I’m Over the Working Mom Guilt
Sometimes when I speak with working moms, I’m surprised by a certain disconnect between the way they think about the callings of work and motherhood. I’m thinking particularly of some strong, confident women I know who feel genuinely called to use their God-given gifts in the marketplace but who are nevertheless overwhelmed by worry and guilt over whether they’re doing enough for their children.
What I want to say to these women is this: “Why are you trusting God with your career but not your parenting?” If God has called you to work, isn’t it possible that he has called your kids to have a working mom? I think it’s time we looked closely at this thing we call “mom guilt.”
A certain amount of healthy guilt has its place in our lives. We’ve all felt the pinch of discomfort that motivates us to right a wrong, apologize to someone, or avoid certain situations in the future. But that feeling is not the same with mom guilt. There is no one right way to be a mom—no biblical prescription for the amount of time you spend with your kids or the number of soccer games you attend. This kind of guilt isn’t a corrective response to some objective wrongdoing. It’s imposed on us by a culture filled with impossible standards—and rather than opening our eyes to truth, mom guilt fills our hearts with lies.
Under strain, it’s tempting to focus on circumstances for a cure: If only I could cut back on my hours, we tell ourselves, or If only the company would give me more flexibility, or If society would just relax already about this “perfect mom” thing, we sigh—then things would be better. It’s true that there are actions that employers and the culture at large could do to relieve some of the external pressures placed on women and families. But external relief alone cannot cure this type of guilt because mom guilt is not an external problem—it’s a heart problem.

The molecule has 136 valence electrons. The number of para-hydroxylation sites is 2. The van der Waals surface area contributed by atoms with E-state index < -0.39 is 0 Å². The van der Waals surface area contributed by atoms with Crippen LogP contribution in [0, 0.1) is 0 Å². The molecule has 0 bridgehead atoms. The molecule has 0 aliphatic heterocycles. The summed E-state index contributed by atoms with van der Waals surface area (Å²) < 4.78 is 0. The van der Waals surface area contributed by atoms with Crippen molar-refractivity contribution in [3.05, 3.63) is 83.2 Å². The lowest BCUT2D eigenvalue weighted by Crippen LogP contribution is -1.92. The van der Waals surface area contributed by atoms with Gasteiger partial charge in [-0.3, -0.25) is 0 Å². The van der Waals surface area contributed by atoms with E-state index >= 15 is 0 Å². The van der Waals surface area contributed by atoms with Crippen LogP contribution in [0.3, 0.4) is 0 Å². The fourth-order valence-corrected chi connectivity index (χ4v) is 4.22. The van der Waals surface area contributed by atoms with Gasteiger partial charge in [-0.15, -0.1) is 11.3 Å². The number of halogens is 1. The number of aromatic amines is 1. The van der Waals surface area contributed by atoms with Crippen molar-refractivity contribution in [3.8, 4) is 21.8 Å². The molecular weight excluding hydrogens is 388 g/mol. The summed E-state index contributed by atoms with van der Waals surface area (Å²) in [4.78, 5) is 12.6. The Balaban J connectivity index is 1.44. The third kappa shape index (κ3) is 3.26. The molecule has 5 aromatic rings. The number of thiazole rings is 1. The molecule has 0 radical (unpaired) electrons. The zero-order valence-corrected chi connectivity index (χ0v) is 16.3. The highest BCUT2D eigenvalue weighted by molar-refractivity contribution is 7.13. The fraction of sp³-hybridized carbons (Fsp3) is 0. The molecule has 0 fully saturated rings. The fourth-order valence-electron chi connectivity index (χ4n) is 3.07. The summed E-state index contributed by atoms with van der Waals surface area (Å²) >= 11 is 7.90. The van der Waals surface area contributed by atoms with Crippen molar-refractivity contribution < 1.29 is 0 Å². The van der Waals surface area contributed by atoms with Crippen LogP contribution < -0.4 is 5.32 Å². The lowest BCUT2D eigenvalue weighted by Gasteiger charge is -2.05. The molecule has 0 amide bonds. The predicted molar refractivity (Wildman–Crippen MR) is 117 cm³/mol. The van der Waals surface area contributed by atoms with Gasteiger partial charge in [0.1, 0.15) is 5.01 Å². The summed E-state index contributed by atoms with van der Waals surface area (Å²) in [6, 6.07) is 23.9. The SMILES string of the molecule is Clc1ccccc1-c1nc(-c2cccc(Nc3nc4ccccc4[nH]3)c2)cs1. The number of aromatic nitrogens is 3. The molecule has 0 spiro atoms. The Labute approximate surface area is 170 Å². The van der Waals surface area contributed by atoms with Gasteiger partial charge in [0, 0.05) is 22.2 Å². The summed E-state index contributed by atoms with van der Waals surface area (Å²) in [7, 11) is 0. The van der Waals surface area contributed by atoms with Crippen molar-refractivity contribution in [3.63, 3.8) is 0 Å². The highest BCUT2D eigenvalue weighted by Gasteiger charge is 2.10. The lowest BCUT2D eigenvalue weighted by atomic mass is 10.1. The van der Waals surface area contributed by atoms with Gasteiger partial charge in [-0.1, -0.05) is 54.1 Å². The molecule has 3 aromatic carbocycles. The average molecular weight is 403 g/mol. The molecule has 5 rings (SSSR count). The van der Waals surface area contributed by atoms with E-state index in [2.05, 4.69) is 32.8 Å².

If the lies of mom guilt have a hold on you, it doesn’t matter how much or how little you’re working. Just ask the hundreds of thousands of stay-at-home moms who operate small side businesses, take on a few hours of contract work, or earn money blogging. These women are suffering from guilt too, and it’s not because they lack flexibility. We live in a world that will always send conflicting and confusing messages about motherhood.
What God Says
But while we can’t necessarily control the number of hours we work or how flexible our schedules are, we can address the amount of power we let this guilt have over our lives and hearts. And we must. After all, where is all this guilt getting us? Nowhere. Excessive guilt increases stress, negatively impacts health and well-being, inhibits our ability to connect with God and others, and can even make us worse at our jobs. We need to combat this guilt with God’s truth.
1. Guilt says, "Your mistakes define you.” God says, “I define you.”
Do you replay your mothering mistakes in your head? Like that time you were late to pick the kids up or missed their recital, or those times you lost your temper or said something hurtful? Mom guilt clings to those mistakes and builds an identity out of them: Those mistakes are you, it whispers in your heart. You are that kind of mom. But that’s not true—not even a little bit.
If anyone could have believed his mistakes defined him, it would have been Paul. Having spent years persecuting God’s people, Paul described himself as the very worst of sinners. But Paul understood that, through Christ, mistakes had lost their power to define him. Christ’s sacrifice offered Paul a new identity. He was still imperfect but looked toward greater hope: “Forgetting the past and looking forward to what lies ahead, I press on to reach the end of the race and receive the heavenly prize for which God, through Christ Jesus, is calling us.” (Philippians 3:13–14). Why does Paul do so? “I press on to possess that perfection for which Christ Jesus first possessed me” (verse 12, NIV).
Like Paul, we must learn to let go of our mistakes, to forget what lies behind, and strain forward toward the good of God’s perfect plan.